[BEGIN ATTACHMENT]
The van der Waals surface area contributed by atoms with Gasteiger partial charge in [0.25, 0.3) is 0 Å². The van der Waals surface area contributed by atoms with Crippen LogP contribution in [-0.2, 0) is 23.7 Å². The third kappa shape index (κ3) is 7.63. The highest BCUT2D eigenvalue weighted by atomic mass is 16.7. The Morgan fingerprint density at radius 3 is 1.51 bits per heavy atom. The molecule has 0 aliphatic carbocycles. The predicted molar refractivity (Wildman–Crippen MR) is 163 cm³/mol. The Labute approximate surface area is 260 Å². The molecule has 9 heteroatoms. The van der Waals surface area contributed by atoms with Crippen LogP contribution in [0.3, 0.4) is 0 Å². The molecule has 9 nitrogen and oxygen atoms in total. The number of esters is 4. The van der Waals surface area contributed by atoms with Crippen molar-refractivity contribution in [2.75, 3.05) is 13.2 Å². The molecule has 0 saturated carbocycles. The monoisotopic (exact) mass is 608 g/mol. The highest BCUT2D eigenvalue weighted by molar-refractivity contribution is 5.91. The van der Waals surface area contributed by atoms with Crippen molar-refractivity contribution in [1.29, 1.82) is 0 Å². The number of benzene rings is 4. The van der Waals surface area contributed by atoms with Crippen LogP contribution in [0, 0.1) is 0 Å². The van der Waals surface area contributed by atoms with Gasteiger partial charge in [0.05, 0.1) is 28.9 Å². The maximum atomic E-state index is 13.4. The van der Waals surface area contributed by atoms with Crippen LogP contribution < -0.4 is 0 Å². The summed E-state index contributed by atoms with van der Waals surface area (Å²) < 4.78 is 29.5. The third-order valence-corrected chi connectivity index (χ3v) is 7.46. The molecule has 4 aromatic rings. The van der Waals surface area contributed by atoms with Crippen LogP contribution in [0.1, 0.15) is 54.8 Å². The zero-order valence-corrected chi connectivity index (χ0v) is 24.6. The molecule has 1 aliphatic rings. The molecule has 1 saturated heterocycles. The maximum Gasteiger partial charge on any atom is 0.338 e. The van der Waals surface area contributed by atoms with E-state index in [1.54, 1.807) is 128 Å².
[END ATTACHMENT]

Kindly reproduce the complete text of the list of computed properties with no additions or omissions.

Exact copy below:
The van der Waals surface area contributed by atoms with Gasteiger partial charge in [0.25, 0.3) is 0 Å². The van der Waals surface area contributed by atoms with Crippen LogP contribution in [-0.2, 0) is 23.7 Å². The third kappa shape index (κ3) is 7.63. The highest BCUT2D eigenvalue weighted by atomic mass is 16.7. The Morgan fingerprint density at radius 3 is 1.51 bits per heavy atom. The molecule has 0 aliphatic carbocycles. The predicted molar refractivity (Wildman–Crippen MR) is 163 cm³/mol. The Labute approximate surface area is 260 Å². The molecule has 9 heteroatoms. The van der Waals surface area contributed by atoms with Crippen LogP contribution in [0.3, 0.4) is 0 Å². The molecule has 9 nitrogen and oxygen atoms in total. The number of esters is 4. The van der Waals surface area contributed by atoms with Crippen molar-refractivity contribution in [2.75, 3.05) is 13.2 Å². The molecule has 0 saturated carbocycles. The monoisotopic (exact) mass is 608 g/mol. The highest BCUT2D eigenvalue weighted by molar-refractivity contribution is 5.91. The van der Waals surface area contributed by atoms with Crippen molar-refractivity contribution in [1.29, 1.82) is 0 Å². The number of benzene rings is 4. The van der Waals surface area contributed by atoms with Crippen LogP contribution in [0, 0.1) is 0 Å². The van der Waals surface area contributed by atoms with Gasteiger partial charge in [0.05, 0.1) is 28.9 Å². The maximum atomic E-state index is 13.4. The van der Waals surface area contributed by atoms with Crippen LogP contribution < -0.4 is 0 Å². The summed E-state index contributed by atoms with van der Waals surface area (Å²) < 4.78 is 29.5. The third-order valence-corrected chi connectivity index (χ3v) is 7.46. The molecule has 4 aromatic rings. The van der Waals surface area contributed by atoms with Crippen LogP contribution in [0.1, 0.15) is 54.8 Å². The zero-order valence-corrected chi connectivity index (χ0v) is 24.6. The molecule has 1 aliphatic rings. The molecule has 1 saturated heterocycles. The maximum Gasteiger partial charge on any atom is 0.338 e. The van der Waals surface area contributed by atoms with E-state index in [1.54, 1.807) is 128 Å².